When I finally decided to hunker down and remodel my kitchen, it was with the knowledge that once that “can” was open, the “worms” were free to roam. Getting one or two rooms in tip-top shape highlights the need to make repairs and updates in other areas. It’s a vicious cycle.
While my cohorts (Hubs and Son, Inc.) are building beautiful new doors for my cabinets, I’ve been relegated to repairing drywall. On the ceiling. This lead to a revelation: I never should’ve said a word about hanging my first 4 x 8 of Sheetrock® when I was 7.
“You have the right to remain silent. Anything you say can and will be used against you in a court of amateur remodelers.”
Drywall dust is a beeatch. It’s one of the reasons I put off doing the work for so long. Experience has taught me it takes 10 times longer to get rid of than it does to create. It is one of my least favorite things.
My father is a Do-er. He reads a book on a subject, then builds/creates/repairs it. The upside for me was that he let me be his apprentice along the way. As a kid, I learned how to time an engine, change oil and spark plugs, spot weld a circuit board, and yes, how to hang and finish drywall. With nails.
Technology has changed so much, I’m not sure my car has spark plugs. Actually, I’m not sure it has an engine. Under the hood, there is a box that ensures only the manufacturer’s approved service centers are able to make any necessary repairs, rendering my timing skills obsolete. At least I still had some drywall skills in my pocket. Or so I thought.
Drywall is an art. It takes a lot of patience and a light touch. The true professionals earn their keep and are integral members of a top-notch construction crew. They inhale copious amounts of gypsum dust, test the limits of the cervical spine and leave behind a perfect paint-ready surface.
After years of bragging about my experience, I realized it was time to put up or shut up. I took a quick refresher course by perusing a couple of books I had lying around. In order to save you time and trouble of doing the research, I decided to share 3 simple steps to making a professional quality ceiling repair:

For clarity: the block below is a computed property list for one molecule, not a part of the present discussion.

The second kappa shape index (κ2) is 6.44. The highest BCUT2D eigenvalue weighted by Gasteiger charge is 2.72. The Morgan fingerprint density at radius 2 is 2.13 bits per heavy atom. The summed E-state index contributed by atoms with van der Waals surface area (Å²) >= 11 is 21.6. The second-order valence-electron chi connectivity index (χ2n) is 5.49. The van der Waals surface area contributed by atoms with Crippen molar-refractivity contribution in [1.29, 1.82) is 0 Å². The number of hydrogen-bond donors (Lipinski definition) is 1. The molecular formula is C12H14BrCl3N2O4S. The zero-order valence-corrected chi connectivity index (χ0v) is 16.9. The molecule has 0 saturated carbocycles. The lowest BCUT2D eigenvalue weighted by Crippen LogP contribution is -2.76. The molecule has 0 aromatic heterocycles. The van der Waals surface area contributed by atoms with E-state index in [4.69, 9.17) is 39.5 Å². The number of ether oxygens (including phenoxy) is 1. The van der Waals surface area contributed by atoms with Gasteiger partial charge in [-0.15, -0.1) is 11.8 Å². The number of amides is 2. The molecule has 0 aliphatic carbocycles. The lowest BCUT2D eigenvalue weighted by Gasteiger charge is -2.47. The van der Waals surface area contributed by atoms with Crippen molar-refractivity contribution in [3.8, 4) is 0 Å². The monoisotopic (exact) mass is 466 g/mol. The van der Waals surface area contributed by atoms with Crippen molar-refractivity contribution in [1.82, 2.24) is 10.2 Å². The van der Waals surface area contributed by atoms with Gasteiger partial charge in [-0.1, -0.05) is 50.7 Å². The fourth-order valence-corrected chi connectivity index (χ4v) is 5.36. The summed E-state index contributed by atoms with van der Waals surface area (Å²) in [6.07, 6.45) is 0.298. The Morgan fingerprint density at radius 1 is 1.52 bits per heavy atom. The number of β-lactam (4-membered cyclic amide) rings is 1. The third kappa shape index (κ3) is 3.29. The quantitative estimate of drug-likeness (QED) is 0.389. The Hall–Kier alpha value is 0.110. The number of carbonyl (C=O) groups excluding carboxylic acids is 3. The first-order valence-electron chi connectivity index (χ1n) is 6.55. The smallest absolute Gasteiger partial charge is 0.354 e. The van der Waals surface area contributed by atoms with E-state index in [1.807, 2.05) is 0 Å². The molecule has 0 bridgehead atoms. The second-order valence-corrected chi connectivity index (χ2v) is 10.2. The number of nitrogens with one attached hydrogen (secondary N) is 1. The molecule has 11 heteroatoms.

- Get a good job.
- Hire a drywall pro.
- Write him/her a check.
Seriously, after realizing I absorbed absolutely nothing from the text, I decided to hit up the interwebs. With a little assistance from an Aussie – his charming accent is a bonus – via YouTube, I discovered anyone can handle a minor ceiling repair with relative ease, even Moi.
I give you, in 3 short video steps, the best way to make a professional quality ceiling repair:
See how easy it is, mate?
This Aussie’s 3-step tutorial worked really well for me, helping to solve the conundrum of how to best repair a hole left from downsizing to a quieter, smaller bathroom exhaust fan. (Props to Panasonic.)
Using his method to replace the missing drywall was easy, but mudding is tricky. It is where patience and restraint are rewarded, so make the effort to do it right the first time. Slow, steady and smooth wins the race. Think of it like frosting a cake fondant-style over the course of 3 days and you’ll be good to go.
Now I’m hungry. For cake.
I hope this 3-step method comes in handy for your next repair job. Do you use another method of repairing drywall ceilings? Help educate the masses by sharing your experience in the comments below. If you don’t want to leave a comment, leave a cake. On my doorstep. Thanks!